Aggression And Violence Against Women

1069 Words5 Pages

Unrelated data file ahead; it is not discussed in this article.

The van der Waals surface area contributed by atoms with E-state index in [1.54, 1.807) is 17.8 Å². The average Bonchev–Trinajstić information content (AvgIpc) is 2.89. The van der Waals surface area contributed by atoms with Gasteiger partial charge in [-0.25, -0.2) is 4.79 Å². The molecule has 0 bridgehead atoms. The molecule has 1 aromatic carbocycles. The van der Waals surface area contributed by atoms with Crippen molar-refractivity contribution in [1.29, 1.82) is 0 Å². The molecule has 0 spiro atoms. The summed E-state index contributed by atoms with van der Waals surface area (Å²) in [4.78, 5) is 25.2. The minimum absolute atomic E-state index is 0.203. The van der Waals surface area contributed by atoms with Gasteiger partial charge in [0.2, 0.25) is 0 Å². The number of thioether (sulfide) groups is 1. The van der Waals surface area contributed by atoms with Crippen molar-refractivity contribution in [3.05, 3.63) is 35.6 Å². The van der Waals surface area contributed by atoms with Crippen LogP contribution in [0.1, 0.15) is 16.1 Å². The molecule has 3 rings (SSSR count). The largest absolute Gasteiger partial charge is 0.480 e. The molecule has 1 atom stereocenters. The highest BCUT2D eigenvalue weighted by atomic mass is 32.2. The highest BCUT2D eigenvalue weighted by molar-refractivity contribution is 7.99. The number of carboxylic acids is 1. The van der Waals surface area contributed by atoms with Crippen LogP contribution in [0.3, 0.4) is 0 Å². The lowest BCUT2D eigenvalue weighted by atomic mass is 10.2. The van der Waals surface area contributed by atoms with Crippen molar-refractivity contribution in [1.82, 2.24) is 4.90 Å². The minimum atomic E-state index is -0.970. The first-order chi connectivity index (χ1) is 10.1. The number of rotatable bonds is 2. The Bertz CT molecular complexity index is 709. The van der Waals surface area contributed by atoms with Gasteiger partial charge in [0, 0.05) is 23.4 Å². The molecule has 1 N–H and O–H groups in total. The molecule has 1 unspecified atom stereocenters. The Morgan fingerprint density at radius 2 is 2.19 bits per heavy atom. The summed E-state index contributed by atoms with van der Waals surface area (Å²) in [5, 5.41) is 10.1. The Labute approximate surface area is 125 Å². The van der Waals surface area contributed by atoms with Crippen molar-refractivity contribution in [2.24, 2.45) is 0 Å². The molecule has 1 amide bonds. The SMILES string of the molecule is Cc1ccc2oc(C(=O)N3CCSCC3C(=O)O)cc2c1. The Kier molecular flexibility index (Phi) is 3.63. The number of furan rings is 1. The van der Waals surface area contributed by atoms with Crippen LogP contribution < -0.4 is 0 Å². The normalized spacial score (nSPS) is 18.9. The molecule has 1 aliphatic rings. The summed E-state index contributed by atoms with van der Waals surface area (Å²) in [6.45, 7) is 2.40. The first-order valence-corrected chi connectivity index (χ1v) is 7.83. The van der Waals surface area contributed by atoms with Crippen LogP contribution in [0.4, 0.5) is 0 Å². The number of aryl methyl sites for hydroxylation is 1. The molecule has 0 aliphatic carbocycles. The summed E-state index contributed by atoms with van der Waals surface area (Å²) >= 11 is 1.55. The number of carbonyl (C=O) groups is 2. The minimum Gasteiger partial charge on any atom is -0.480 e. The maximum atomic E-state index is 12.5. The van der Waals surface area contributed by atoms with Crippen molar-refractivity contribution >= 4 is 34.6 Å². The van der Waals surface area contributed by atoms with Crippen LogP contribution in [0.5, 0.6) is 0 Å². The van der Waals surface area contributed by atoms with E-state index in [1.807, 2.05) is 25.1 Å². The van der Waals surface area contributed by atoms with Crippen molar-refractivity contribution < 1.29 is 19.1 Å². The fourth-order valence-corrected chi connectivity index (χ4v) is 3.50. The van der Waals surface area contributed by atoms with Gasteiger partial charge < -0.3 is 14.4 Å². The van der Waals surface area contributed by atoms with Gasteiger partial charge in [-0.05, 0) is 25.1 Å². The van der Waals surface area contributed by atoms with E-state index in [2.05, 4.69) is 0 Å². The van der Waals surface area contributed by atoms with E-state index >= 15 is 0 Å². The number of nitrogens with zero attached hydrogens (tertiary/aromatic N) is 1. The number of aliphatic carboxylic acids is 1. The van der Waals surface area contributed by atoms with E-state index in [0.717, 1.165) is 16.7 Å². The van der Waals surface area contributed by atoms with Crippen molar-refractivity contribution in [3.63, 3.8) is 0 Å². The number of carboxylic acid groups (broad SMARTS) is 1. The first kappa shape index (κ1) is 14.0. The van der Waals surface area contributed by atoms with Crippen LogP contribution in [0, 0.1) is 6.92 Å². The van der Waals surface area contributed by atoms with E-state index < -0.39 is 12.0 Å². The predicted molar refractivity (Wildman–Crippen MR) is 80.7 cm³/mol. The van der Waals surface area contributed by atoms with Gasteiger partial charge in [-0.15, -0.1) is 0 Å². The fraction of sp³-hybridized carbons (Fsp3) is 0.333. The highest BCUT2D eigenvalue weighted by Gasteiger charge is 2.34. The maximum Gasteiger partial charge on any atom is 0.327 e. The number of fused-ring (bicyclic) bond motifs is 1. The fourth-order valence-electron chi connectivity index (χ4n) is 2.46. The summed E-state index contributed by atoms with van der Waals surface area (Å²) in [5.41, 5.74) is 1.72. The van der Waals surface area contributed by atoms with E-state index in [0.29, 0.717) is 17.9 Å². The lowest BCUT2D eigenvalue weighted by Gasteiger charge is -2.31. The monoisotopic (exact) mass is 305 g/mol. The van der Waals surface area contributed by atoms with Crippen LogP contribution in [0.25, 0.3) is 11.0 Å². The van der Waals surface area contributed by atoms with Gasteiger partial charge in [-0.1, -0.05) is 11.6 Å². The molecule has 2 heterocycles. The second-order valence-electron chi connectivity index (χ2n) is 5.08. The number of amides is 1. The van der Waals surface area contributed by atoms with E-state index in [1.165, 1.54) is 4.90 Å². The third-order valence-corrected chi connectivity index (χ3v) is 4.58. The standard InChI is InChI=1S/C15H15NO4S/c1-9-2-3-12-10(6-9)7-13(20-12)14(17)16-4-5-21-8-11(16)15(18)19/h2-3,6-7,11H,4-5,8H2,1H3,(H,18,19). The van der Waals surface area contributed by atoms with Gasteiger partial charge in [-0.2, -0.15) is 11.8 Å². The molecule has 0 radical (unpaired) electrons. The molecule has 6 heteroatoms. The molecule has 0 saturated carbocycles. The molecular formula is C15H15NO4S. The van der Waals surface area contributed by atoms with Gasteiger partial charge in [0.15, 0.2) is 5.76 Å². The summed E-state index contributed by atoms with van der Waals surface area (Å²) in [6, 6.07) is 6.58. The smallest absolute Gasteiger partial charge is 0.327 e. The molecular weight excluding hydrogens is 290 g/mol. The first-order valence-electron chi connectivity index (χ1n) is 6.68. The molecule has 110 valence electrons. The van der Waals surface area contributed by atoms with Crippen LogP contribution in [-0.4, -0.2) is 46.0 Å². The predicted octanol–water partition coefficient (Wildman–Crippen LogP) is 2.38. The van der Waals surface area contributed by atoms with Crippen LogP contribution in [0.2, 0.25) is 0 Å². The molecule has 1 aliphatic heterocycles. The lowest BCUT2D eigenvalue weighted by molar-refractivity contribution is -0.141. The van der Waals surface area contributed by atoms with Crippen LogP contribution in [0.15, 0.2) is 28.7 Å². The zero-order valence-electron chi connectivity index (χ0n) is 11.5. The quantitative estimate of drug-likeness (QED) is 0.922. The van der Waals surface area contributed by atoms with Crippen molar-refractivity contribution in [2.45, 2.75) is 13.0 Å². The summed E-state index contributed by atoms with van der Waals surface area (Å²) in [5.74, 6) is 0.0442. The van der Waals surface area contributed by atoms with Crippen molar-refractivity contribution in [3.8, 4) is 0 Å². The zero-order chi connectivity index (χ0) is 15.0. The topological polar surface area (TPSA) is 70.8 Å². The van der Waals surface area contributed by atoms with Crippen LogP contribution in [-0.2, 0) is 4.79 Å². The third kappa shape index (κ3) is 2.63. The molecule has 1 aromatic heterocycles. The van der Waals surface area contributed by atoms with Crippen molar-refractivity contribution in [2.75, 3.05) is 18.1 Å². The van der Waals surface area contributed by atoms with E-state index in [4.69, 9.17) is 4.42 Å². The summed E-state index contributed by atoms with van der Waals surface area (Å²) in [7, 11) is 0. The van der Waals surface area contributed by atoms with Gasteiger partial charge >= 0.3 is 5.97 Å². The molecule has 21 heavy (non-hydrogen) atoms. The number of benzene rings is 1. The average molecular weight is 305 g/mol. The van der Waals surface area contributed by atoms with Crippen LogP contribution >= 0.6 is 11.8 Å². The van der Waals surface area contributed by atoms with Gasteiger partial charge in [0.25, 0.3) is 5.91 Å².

Aggression and violence can stem from several reasons, often from a primal hatred for a person that is different than the perpetrator. These attacks can fall under several categories, like aggression towards a homosexual out of homophobia, aggression towards a member of the other race out of racism, and violence towards the other sex out of misogyny or misandry. It is a recognized issue though, that when it comes to gender based aggression, its fury “disproportionately victimizes women and girls” (MacKinnon). The term “violence against women” was created to fit this definition, a phrase that has in recent years recognized as a worldwide issue. A more formal definition created by the United Nations (UN) states that violence against women is “"any act of gender-based violence that results in, or is likely to result in, physical, sexual or mental harm or suffering to women, including threats of such acts, coercion or arbitrary deprivation of liberty, whether occurring in public or in private life," (“Fact”). The World Health Organization (WHO) has found that as many as 35% of all women in the world have experienced some form of violence, sexual or not, and while 38% murdered women were killed by an intimate partner, only 6% male murders were committed by their counterpart (“Fact”) (“Violence”). The United Nations (UN) created the Committee on the Elimination of Discrimination against Women (CEDAW) under which the general recommendation no. 19 states that participating countries should see that laws mandating violence against women provide adequate protection for the victims, and see that there are effective methods of legal action and punishment for perpetrators (Handbook, 5). Such international action cannot be ignored, and to say t... ... middle of paper ... ...ing experienced physical or sexual violence in their lifetime. Several forms of violence against women tend to go unreported, the victims fearing to go against their set cultural norms which “offer social standards of appropriate and inappropriate behavior.” (Changing). Domestic partner abuse leads in causes of violence against women, and in countries such as India, Nigeria, Ghana, and China, men have the right to “assert power” over women and punish them when their behavior deviates (Changing) (“Violence”). In fact, in South Africa, while violence is considered an okay way to deal with someone in an intimate relationship, the actual practice of harming one another is considered taboo (Changing). Altogether, the combination of these types of traditional and cultural acceptance of violence against women in these many assorted countries shows why it is a global issue.
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